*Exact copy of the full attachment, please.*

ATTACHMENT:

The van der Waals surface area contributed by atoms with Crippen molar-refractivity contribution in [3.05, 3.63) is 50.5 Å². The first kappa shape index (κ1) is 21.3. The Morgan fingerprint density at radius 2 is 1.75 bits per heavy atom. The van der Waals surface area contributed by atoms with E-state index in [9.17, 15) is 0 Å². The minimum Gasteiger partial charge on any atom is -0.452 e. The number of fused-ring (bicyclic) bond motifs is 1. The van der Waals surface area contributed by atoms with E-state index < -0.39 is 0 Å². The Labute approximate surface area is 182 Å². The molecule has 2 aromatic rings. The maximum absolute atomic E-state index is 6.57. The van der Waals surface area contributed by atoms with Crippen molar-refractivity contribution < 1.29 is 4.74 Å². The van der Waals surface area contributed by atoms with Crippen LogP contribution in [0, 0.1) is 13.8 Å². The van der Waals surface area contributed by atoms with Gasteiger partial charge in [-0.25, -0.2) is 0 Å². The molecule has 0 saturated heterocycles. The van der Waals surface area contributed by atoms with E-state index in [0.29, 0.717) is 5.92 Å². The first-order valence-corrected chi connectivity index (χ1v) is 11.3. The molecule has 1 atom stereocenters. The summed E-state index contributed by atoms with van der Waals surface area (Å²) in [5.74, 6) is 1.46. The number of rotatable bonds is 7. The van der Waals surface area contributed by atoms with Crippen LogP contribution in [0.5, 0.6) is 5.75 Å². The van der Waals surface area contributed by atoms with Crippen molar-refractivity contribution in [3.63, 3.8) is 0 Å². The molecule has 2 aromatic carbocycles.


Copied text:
The van der Waals surface area contributed by atoms with Crippen molar-refractivity contribution in [3.05, 3.63) is 50.5 Å². The first kappa shape index (κ1) is 21.3. The Morgan fingerprint density at radius 2 is 1.75 bits per heavy atom. The van der Waals surface area contributed by atoms with E-state index in [9.17, 15) is 0 Å². The minimum Gasteiger partial charge on any atom is -0.452 e. The number of fused-ring (bicyclic) bond motifs is 1. The van der Waals surface area contributed by atoms with E-state index < -0.39 is 0 Å². The Labute approximate surface area is 182 Å². The molecule has 2 aromatic rings. The maximum absolute atomic E-state index is 6.57. The van der Waals surface area contributed by atoms with Crippen molar-refractivity contribution < 1.29 is 4.74 Å². The van der Waals surface area contributed by atoms with Crippen LogP contribution in [0, 0.1) is 13.8 Å². The van der Waals surface area contributed by atoms with Gasteiger partial charge in [-0.25, -0.2) is 0 Å². The molecule has 0 saturated heterocycles. The van der Waals surface area contributed by atoms with E-state index in [0.29, 0.717) is 5.92 Å². The first-order valence-corrected chi connectivity index (χ1v) is 11.3. The molecule has 1 atom stereocenters. The summed E-state index contributed by atoms with van der Waals surface area (Å²) in [5.74, 6) is 1.46. The number of rotatable bonds is 7. The van der Waals surface area contributed by atoms with Crippen LogP contribution in [0.5, 0.6) is 5.75 Å². The van der Waals surface area contributed by atoms with Crippen molar-refractivity contribution in [3.63, 3.8) is 0 Å². The molecule has 2 aromatic carbocycles.